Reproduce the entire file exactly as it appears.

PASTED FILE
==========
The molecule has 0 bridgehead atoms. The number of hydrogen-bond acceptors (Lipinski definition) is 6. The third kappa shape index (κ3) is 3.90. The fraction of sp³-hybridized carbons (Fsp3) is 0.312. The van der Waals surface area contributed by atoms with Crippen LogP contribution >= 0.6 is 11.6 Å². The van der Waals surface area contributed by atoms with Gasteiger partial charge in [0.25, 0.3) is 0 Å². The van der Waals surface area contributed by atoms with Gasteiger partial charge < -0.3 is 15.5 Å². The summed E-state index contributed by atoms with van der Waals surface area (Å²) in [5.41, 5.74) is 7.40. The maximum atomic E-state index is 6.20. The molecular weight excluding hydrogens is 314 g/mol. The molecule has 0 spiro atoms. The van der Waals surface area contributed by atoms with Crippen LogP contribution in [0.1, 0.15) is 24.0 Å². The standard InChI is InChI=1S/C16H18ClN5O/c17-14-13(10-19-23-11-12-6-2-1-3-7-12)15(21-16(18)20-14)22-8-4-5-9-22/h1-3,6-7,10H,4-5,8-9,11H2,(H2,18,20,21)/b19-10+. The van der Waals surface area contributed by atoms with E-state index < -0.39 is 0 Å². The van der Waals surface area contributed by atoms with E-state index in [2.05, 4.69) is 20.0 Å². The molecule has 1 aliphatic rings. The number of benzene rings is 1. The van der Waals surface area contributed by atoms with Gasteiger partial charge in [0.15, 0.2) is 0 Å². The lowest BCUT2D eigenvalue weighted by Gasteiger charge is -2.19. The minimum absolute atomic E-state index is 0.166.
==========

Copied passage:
The molecule has 0 bridgehead atoms. The number of hydrogen-bond acceptors (Lipinski definition) is 6. The third kappa shape index (κ3) is 3.90. The fraction of sp³-hybridized carbons (Fsp3) is 0.312. The van der Waals surface area contributed by atoms with Crippen LogP contribution >= 0.6 is 11.6 Å². The van der Waals surface area contributed by atoms with Gasteiger partial charge in [0.25, 0.3) is 0 Å². The van der Waals surface area contributed by atoms with Gasteiger partial charge < -0.3 is 15.5 Å². The summed E-state index contributed by atoms with van der Waals surface area (Å²) in [5.41, 5.74) is 7.40. The maximum atomic E-state index is 6.20. The molecular weight excluding hydrogens is 314 g/mol. The molecule has 0 spiro atoms. The van der Waals surface area contributed by atoms with Crippen LogP contribution in [0.1, 0.15) is 24.0 Å². The standard InChI is InChI=1S/C16H18ClN5O/c17-14-13(10-19-23-11-12-6-2-1-3-7-12)15(21-16(18)20-14)22-8-4-5-9-22/h1-3,6-7,10H,4-5,8-9,11H2,(H2,18,20,21)/b19-10+. The van der Waals surface area contributed by atoms with E-state index < -0.39 is 0 Å². The van der Waals surface area contributed by atoms with E-state index in [2.05, 4.69) is 20.0 Å². The molecule has 1 aliphatic rings. The number of benzene rings is 1. The van der Waals surface area contributed by atoms with Gasteiger partial charge in [0.15, 0.2) is 0 Å². The lowest BCUT2D eigenvalue weighted by Gasteiger charge is -2.19. The minimum absolute atomic E-state index is 0.166.